From: Anthony Howe
Date: 2004-10-08 04:50:29 -0400
Subject: Re: HAM and milter-spamc
More information..: http://www.milter.info/#Support
April Lorenzen wrote:
> Hi Tudor,
> I wanted to feed my users outbound mail as ham to teach spam assassin also.
> We have a dedicated outbound server, which is postfix and offers a BCC
> everything option. I set that to email@example.com. Then set up crons and
> scripts to remove certain things from the resulting mailbox, then
> periodically run the learning / training command and then deleted the
Just yesterday I installed a similar setup for false-negatives on a SMTP
/ POP / IMAP / WebMail machine. I setup a IMAP #shared/Spam mailbox that
users of the machine can subscribe to and simiply move / file Spam
messages into this community folder. A cronjob then retrains SA every so
often and empties the box.
A similar thing can be done for ham.
The above solution work fine for an all-in-one mail server such as a
private user or moderate business might setup.
The problems with the above solution are:
a) SquirrelMail web interface has no direct means to subscribe to IMAP
b) Only works well with IMAP profiles. POP profiles have no solution.
c) Outlook Repress does not appear to support IMAP namespaces; Opera
(free edition) does not support IMAP namespaces, though I'm told the
paid-for version does.
>>Is it any way to use milter-spamc to feed ham to spamassassin from the
>>analysis of email messages originating from my internal users ?
No. And not likely to either. There are several problems with this:
i) Mostly importantly is the SPAMD protocol does not have a means of
retraining. Its design only for testing. This would mean invoking yet
another external Perl process, sa-learn, to retrain for ham/spam.
ii) It would probably be easier to setup two Sendmail aliases (ham/spam)
that invokes sa-learn for an inbound message. This has to be protected
from outside influences. You don't want a spammer to try and seed SA
with their message as ham before a spam run.
iii) The other issue with forwarding to a ham/spam retraining address
technique is that when you forward from Outlook Redress, the default
techinique does NOT include all the mail headers of the original
message, so many tests in SA will not be correctly applied. You have to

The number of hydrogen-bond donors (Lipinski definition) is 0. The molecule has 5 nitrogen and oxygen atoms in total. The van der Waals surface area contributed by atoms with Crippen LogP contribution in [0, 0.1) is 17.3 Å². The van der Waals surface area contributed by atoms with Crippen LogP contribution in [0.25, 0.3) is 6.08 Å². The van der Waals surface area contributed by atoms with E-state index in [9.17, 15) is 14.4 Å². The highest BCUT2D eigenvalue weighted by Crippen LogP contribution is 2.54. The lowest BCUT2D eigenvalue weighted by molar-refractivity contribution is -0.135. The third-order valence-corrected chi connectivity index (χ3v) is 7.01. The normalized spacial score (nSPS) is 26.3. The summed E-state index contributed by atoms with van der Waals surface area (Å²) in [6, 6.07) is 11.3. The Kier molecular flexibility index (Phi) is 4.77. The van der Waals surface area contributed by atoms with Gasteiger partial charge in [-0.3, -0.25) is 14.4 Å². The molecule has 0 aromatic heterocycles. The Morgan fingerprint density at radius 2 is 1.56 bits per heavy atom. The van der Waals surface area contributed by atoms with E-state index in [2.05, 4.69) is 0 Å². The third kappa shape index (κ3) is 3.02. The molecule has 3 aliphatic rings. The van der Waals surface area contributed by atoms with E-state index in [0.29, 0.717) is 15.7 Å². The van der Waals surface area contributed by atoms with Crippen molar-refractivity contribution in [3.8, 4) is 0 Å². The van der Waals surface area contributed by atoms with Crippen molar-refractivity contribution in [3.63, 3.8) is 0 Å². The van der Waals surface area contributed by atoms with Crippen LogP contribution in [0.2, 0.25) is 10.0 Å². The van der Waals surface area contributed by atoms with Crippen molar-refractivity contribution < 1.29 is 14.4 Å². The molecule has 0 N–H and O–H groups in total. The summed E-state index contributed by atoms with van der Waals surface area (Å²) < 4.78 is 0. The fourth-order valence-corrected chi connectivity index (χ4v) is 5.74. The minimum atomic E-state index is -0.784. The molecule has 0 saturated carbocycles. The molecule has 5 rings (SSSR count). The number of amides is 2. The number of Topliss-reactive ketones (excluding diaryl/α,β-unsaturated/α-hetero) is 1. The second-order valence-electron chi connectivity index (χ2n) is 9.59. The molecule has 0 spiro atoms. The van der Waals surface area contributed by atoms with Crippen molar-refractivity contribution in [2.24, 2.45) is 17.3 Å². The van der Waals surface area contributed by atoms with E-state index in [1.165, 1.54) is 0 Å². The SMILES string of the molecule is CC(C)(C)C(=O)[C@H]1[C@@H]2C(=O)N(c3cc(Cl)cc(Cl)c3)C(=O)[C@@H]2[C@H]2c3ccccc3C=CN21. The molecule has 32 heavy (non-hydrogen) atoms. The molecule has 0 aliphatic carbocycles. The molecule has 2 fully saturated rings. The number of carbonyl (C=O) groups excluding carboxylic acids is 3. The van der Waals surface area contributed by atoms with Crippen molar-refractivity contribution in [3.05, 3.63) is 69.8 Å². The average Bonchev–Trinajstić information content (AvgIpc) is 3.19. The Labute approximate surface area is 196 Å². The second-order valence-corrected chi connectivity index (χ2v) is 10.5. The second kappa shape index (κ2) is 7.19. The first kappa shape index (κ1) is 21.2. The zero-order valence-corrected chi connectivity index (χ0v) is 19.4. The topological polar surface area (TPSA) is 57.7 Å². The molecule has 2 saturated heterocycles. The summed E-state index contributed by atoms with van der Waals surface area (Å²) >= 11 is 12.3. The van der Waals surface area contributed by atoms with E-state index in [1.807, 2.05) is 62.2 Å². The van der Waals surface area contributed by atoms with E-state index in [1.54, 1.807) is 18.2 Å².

"teach" your users to "foward as attachment" in Outlook Suppress.
iv) Also when you forward mail from any mail client, you would have to
extract the original message attachment, essentially strip off the
forwarder's message wrapping so that you only retrain on the original
message and don't include the forwarder's address and headers.
v) Another major factor is most users are too lazy or technophobic to
bother forwarding spam to a retraining address. A postmaster that
collects spam in a junk box and wants to reproccess false-positives can
sort those messages into another mail box (using IMAP) and then use the
a script to retrain SA for ham and use contrib/resend.pl to reintroduce
the mail into the system. We did this for a year, eye-balling about 8000
message subjects every two or three days. This consumed enormous amounts
of time and the number of messages we had to go through just kept
increasing. We gave up and switched to outright rejections of spammy
mail (-r 0), prefering to bounce something to the sender to deal with.
Retraining any statistically based solution that is hosted on a
different mail server from the recipients server or workstation is very
difficult and convoluted.
One project I've been considering for sometime now would be a milter
that logs rejections and send notices at regular intervals to the
recipients so that user can at the very least know who was rejected (and
maybe the subject). Arpil Lorenzen has reminded me of the idea on many
occassions, but its non-trivial to implement because sendmail does not
report the final delivery status of a message to the milters. It has to
be deduced. Building that only into milter-spamc would only benefit
rejects by that milter. If you have multiple milters or sendmail rules
that could reject a message, then they would not be reported. The trick
is to identify all the rejects, without resorting to mail log scanning.
Bayes is nice when it works, but a real pain in the arse to keep
properly tuned either for in-duh-viduals or site wide. Either a another
techinque is required or protocol (and mail client UI change) to make
retraining a server based solution easy to do. So far Mozilla has the
best personal Bayes identifier and interface solution for
in-duh-viduals, but this doesn't help with MX based solutions.
Anthony C Howe +33 6 11 89 73 78
7116561 AIM: Sir Wumpus
"Once...we were here." - Last of The Mohicans
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